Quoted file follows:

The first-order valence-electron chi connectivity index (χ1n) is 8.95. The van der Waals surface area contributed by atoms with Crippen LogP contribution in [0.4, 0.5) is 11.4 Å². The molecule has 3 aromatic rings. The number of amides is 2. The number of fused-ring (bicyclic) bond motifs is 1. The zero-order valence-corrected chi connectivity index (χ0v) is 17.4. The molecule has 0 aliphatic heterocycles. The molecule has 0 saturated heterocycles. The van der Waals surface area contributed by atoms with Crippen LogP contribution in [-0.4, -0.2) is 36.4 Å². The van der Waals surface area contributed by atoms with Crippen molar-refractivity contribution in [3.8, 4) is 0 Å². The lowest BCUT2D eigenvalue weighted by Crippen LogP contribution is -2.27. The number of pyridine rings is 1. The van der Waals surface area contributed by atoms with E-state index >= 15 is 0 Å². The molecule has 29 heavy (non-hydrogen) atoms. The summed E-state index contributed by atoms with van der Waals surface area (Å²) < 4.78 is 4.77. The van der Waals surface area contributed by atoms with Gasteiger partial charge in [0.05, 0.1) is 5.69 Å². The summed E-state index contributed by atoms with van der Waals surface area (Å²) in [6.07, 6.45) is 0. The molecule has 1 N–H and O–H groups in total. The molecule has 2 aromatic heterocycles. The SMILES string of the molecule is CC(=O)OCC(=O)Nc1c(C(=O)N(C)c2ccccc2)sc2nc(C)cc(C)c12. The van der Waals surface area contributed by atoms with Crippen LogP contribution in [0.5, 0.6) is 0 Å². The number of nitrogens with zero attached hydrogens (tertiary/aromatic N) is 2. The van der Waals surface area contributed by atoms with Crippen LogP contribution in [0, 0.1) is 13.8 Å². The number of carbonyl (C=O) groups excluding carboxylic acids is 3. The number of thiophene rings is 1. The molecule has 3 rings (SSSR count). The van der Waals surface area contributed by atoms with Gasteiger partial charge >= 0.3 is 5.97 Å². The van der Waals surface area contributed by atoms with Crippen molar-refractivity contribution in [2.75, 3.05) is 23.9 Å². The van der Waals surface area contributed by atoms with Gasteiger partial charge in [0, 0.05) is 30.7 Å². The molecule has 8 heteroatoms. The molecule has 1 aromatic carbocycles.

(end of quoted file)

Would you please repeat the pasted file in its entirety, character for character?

The first-order valence-electron chi connectivity index (χ1n) is 8.95. The van der Waals surface area contributed by atoms with Crippen LogP contribution in [0.4, 0.5) is 11.4 Å². The molecule has 3 aromatic rings. The number of amides is 2. The number of fused-ring (bicyclic) bond motifs is 1. The zero-order valence-corrected chi connectivity index (χ0v) is 17.4. The molecule has 0 aliphatic heterocycles. The molecule has 0 saturated heterocycles. The van der Waals surface area contributed by atoms with Crippen LogP contribution in [-0.4, -0.2) is 36.4 Å². The van der Waals surface area contributed by atoms with Crippen molar-refractivity contribution in [3.8, 4) is 0 Å². The lowest BCUT2D eigenvalue weighted by Crippen LogP contribution is -2.27. The number of pyridine rings is 1. The van der Waals surface area contributed by atoms with E-state index >= 15 is 0 Å². The molecule has 29 heavy (non-hydrogen) atoms. The summed E-state index contributed by atoms with van der Waals surface area (Å²) < 4.78 is 4.77. The van der Waals surface area contributed by atoms with Gasteiger partial charge in [0.05, 0.1) is 5.69 Å². The summed E-state index contributed by atoms with van der Waals surface area (Å²) in [6.07, 6.45) is 0. The molecule has 1 N–H and O–H groups in total. The molecule has 2 aromatic heterocycles. The SMILES string of the molecule is CC(=O)OCC(=O)Nc1c(C(=O)N(C)c2ccccc2)sc2nc(C)cc(C)c12. The van der Waals surface area contributed by atoms with Crippen LogP contribution in [0.5, 0.6) is 0 Å². The number of nitrogens with zero attached hydrogens (tertiary/aromatic N) is 2. The van der Waals surface area contributed by atoms with Crippen LogP contribution in [0, 0.1) is 13.8 Å². The number of carbonyl (C=O) groups excluding carboxylic acids is 3. The number of thiophene rings is 1. The molecule has 3 rings (SSSR count). The van der Waals surface area contributed by atoms with Gasteiger partial charge >= 0.3 is 5.97 Å². The van der Waals surface area contributed by atoms with Crippen molar-refractivity contribution in [2.75, 3.05) is 23.9 Å². The van der Waals surface area contributed by atoms with Gasteiger partial charge in [0, 0.05) is 30.7 Å². The molecule has 8 heteroatoms. The molecule has 1 aromatic carbocycles.